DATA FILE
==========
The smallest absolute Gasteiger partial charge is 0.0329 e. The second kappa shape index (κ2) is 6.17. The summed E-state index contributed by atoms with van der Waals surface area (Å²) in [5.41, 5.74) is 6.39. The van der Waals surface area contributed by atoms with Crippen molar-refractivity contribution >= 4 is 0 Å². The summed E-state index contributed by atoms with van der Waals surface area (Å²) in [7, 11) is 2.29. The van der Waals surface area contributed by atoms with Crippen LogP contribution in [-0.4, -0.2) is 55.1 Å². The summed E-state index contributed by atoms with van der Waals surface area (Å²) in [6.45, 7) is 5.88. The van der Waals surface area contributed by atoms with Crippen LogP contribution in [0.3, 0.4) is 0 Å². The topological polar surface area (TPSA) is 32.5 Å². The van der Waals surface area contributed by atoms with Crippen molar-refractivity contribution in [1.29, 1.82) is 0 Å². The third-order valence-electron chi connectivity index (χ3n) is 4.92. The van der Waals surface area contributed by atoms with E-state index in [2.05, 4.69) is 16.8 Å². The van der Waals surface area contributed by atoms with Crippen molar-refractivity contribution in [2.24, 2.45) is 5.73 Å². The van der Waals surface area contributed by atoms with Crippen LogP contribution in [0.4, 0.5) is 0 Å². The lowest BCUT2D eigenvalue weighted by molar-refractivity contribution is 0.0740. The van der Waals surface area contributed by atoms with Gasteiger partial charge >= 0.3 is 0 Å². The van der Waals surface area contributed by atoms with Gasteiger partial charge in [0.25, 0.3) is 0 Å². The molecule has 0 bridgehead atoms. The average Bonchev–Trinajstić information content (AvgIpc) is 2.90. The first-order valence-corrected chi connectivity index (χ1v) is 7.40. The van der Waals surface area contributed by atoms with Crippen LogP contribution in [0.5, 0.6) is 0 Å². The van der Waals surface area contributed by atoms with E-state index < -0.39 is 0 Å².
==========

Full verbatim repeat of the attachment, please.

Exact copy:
The smallest absolute Gasteiger partial charge is 0.0329 e. The second kappa shape index (κ2) is 6.17. The summed E-state index contributed by atoms with van der Waals surface area (Å²) in [5.41, 5.74) is 6.39. The van der Waals surface area contributed by atoms with Crippen molar-refractivity contribution >= 4 is 0 Å². The summed E-state index contributed by atoms with van der Waals surface area (Å²) in [7, 11) is 2.29. The van der Waals surface area contributed by atoms with Crippen LogP contribution in [-0.4, -0.2) is 55.1 Å². The summed E-state index contributed by atoms with van der Waals surface area (Å²) in [6.45, 7) is 5.88. The van der Waals surface area contributed by atoms with Crippen LogP contribution in [0.3, 0.4) is 0 Å². The topological polar surface area (TPSA) is 32.5 Å². The van der Waals surface area contributed by atoms with Crippen molar-refractivity contribution in [1.29, 1.82) is 0 Å². The third-order valence-electron chi connectivity index (χ3n) is 4.92. The van der Waals surface area contributed by atoms with E-state index in [2.05, 4.69) is 16.8 Å². The van der Waals surface area contributed by atoms with Crippen molar-refractivity contribution in [2.24, 2.45) is 5.73 Å². The van der Waals surface area contributed by atoms with Crippen LogP contribution in [0.4, 0.5) is 0 Å². The lowest BCUT2D eigenvalue weighted by molar-refractivity contribution is 0.0740. The van der Waals surface area contributed by atoms with Gasteiger partial charge >= 0.3 is 0 Å². The van der Waals surface area contributed by atoms with Gasteiger partial charge in [0.25, 0.3) is 0 Å². The molecule has 0 bridgehead atoms. The average Bonchev–Trinajstić information content (AvgIpc) is 2.90. The first-order valence-corrected chi connectivity index (χ1v) is 7.40. The van der Waals surface area contributed by atoms with Crippen LogP contribution in [0.5, 0.6) is 0 Å². The van der Waals surface area contributed by atoms with E-state index < -0.39 is 0 Å².